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Truth about ER Visits: 2019 Data from CDC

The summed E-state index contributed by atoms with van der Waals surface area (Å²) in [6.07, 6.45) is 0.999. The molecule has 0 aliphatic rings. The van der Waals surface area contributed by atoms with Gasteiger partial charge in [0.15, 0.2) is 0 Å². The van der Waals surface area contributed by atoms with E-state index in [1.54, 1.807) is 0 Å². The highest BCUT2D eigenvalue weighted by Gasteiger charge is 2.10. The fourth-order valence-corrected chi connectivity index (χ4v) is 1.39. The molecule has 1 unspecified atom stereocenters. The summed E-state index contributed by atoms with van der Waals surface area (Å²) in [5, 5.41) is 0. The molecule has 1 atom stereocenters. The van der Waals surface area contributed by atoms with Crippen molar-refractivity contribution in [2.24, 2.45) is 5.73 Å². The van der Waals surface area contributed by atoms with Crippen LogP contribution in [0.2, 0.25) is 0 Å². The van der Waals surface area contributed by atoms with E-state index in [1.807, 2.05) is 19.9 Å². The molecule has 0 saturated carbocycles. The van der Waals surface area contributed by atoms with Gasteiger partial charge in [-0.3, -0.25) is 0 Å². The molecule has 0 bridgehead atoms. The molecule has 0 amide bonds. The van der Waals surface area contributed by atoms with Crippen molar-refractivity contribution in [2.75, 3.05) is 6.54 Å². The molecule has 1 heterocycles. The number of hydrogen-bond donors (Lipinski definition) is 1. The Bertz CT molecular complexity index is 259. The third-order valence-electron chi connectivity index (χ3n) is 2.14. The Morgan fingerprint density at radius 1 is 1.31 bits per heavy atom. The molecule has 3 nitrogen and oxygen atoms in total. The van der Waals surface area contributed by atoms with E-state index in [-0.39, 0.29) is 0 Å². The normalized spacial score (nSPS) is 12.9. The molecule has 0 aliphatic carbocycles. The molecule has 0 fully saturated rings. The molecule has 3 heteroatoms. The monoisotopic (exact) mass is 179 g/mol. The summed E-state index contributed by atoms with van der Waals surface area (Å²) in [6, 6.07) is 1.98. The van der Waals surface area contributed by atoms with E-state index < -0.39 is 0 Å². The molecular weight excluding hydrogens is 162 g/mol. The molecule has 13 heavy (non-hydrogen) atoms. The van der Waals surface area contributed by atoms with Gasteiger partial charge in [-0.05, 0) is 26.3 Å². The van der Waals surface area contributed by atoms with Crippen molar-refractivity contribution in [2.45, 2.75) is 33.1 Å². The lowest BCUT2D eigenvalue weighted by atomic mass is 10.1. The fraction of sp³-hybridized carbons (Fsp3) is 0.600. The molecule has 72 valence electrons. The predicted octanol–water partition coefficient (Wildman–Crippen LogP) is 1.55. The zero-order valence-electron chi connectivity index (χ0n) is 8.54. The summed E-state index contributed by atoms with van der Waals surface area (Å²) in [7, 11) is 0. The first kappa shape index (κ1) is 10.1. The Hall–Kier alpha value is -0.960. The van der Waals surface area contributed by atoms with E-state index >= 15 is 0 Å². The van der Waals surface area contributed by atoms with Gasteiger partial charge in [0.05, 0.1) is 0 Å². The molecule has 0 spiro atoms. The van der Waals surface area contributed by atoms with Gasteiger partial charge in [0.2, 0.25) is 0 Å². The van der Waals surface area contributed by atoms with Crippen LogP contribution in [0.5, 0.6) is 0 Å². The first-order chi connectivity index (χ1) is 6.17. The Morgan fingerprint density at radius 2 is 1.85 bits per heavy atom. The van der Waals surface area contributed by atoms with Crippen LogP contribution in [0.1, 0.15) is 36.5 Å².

What is the truth about ER visit waiting time? CDC’s 2019 National Hospital Ambulatory Medical Care Survey reveals the median waiting time to see a physician or other provider in the Emergency Department was 14 minutes (see Table 4), a minute shorter than the previous year. Sixteen percent waited an hour or more. The average calculated wait time was 37.4 minutes. In 2019, most patients (55%) spent between one and four hours in the Emergency Room). About 56% arrived outside of the M-F 8a to 5p hours. More than half (57%) of ER patients were triaged as semiurgent or urgent when they arrived. (However, when billed at discharge or admitted to the hospital, the overwhelming majority of ER visits are likely to be billed as at least a moderate to high severity. Data not shown in this report.) Percent admitted or transferred to another hospital (including observation stays): 16.3%. Main reasons for an ER visit: stomach and abdominal pain, cramps or spasms; chest pain and fever. Cough, shortness of breath and headaches also were common. Of the 44 million injury-related (or poisoning or adverse effects) visits, 26% were for falls – more than double the rate of motor vehicle traffic-related injuries seen in Emergency Rooms. 2020 and 2021 ER information not yet available as of September 2022. Click on NHAMCS Emergency Department Summary Tables.

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